UT Medicine surgeons revolutionize repair of unstable breastbones
by Will SansomUsing a "mixed tool bag of techniques," including a ratchet mechanism, UT Medicine San Antonio physicians in three disciplines — cardiothoracic surgery, radiology and plastic surgery — provide a new breakthrough for patients with unstable breastbones.
Leroy Lorenz’s breastbone failed to heal back together after a coronary artery bypass operation. Donna Lea Anderson’s breastbone was eaten away by a staph infection, a complication of aortic valve surgery. Both lived with chronic pain and disconcerting internal movement for months. Then they discovered an innovative breastbone reconstruction technique performed by specialists from UT Medicine San Antonio. UT Medicine is the clinical practice of the School of Medicine at the UT Health Science Center.
Leroy Lorenz and Donna Lea Anderson are among the estimated 400,000 people a year who undergo surgery to bypass arteries, repair heart valves and correct other problems. These surgeries require dividing the breastbone, which afterward is commonly repaired with stainless steel wire. Healing is normal in most cases, but in up to 3 percent of patients (12,000 a year) the breastbone comes apart. Morbid obesity, poorly controlled diabetes, chronic coughing and vitamin D deficiency often related to osteoporosis increase the risk of this serious complication.
The breastbone, or sternum, anchors the rib cage protecting the heart and lungs. Cardiothoracic surgeons, plastic surgeons and radiologists from UT Medicine pioneered a corrective surgery that employs three technologies to help these patients.
A year after his surgery, Leroy Lorenz’s reconstructed breastbone is strong enough to handle the jostling of mowing the family property on his new lawn tractor. He’s also trimming oak trees with a pole trimmer, picking up limbs and clearing fence line. It’s a newfound freedom, his wife says.
Lorenz, a truck driver from Seguin, underwent reconstruction in May 2011 at CHRISTUS Santa Rosa Hospital - New Braunfels. His breastbone was divided in a bypass operation in 2009. After the surgery, when it was expected to have healed, he felt a gap inside and shared this with his wife, Leigh Ann. "You could actually put your hand on the bone and move it around and feel all my innards moving," he said. A chest X-ray confirmed that the breastbone had separated and the wires were broken into several pieces.
Anderson, a writer/lyricist from San Antonio, underwent reconstruction in April 2011 at University Hospital in San Antonio. A staph infection destroyed her sternum after her second heart valve operation, causing the top four-fifths of the sternum to be removed. "For a year and a half, my ribs rubbed together and I heard popping whenever I moved," she said.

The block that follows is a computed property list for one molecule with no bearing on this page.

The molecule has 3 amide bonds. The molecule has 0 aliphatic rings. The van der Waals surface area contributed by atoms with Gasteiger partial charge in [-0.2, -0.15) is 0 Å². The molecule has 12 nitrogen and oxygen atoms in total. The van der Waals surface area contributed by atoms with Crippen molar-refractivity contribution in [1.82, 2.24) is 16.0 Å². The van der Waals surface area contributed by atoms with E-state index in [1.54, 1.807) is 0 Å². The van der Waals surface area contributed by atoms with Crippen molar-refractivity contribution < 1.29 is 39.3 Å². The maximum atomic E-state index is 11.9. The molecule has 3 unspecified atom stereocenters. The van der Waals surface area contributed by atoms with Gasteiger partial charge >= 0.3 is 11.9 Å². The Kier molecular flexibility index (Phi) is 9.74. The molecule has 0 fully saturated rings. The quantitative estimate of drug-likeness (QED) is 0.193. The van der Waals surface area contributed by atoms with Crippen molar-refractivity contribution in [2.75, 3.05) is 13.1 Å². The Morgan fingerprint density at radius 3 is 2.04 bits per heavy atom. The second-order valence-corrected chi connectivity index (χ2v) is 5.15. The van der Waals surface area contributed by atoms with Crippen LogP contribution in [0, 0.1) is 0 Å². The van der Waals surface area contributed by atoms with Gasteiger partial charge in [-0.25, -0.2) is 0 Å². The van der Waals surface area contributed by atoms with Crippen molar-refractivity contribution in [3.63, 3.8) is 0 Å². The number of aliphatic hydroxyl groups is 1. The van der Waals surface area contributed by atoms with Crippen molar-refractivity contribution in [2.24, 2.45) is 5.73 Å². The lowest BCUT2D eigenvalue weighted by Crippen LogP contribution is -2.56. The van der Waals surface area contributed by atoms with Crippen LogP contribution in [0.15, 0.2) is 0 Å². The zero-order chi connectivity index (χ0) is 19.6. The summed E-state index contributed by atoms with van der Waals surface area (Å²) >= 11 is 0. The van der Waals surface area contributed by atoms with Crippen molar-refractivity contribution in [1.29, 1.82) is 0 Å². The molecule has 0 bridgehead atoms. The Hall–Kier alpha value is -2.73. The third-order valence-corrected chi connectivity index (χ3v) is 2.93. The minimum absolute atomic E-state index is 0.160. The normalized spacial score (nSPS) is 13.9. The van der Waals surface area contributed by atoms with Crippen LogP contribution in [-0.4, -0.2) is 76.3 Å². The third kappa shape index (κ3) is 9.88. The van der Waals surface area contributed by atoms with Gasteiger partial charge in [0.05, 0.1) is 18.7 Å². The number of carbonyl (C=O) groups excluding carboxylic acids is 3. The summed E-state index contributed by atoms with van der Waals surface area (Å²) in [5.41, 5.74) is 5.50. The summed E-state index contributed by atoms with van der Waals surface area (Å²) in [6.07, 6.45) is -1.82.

How the surgery is done
Carlos Restrepo, M.D., a chest radiologist with UT Medicine, uses advanced CT imaging to confirm the separation of the sternum. Because every patient is different, it is important to visualize the exact anatomic details surgery will correct. "CT images also show infection, if it is present, which is a common explanation for why the surgical wound is opening instead of healing," Dr. Restrepo said.
In surgeries such as artery bypass and heart valve repair, the breastbone is divided and afterward is commonly repaired with stainless steel wire (top). In a small percentage of cases, the breastbone comes apart and the wires can break. UT Medicine San Antonio physicians are using several techniques, including Sternal Talons® illustrated above, to fix the breastbone in place and correct the problem.
Aided by digital imaging, a cardiothoracic surgeon lifts the sternum off the heart and removes scar tissue on it. A UT Medicine plastic surgeon on the case, either Howard Wang, M.D., or Luis Jaramillo, M.D., dissects muscle away from the breastbone. With the breastbone exposed, the cardiothoracic surgical team reassembles the pieces like a puzzle, using a mixed "tool bag of techniques" sometimes including Sternal Talons® to fix the breastbone in place. A ratchet mechanism is used to pull the sides together.
The cardiothoracic surgeon may also utilize orthopedic plating techniques to stabilize the sternum. Because the two sides of the fracture are jagged and leave gaps when drawn tight, the surgeon may also employ Kryptonite™ Bone Cement, which provides a bridge for bone cells to migrate across, filling the gaps. Full healing can then take place.
Afterward, a plastic surgeon inserts muscle or fat from the chest or other parts of the body to fill the chest space with strong tissue that brings good circulation. This provides protection, blood supply, healing and the ability to deliver antibiotics. "Bone, tendon and vital organs must be covered quickly to prevent dangerous infection," Dr. Wang said.
For high-risk patients such as diabetics who undergo chest surgery, a number of sternal closure methods such as those described above may be considered. "At the end of the day, what matters most is creating a solid breastbone again as safely as possible," Dr. Calhoon said.
"I put up with it (the unnatural feeling in his chest) for a year and a half, but since the operation I’ve been able to do more stuff around home than I have the last two years," Lorenz said.
Anderson’s surgery also involved implantation of synthetic bone to replace the large amount of sternum that deteriorated by infection. "I can move now without hearing the snap, crackle and pop," Anderson said. "I know my sternum is stabilized and mentally that does so much for me."
For information about this type of surgery, call UT Medicine San Antonio Cardiothoracic Surgery at 210-358-8001 or visit www.utmedicine.org.
UT Health Science Center
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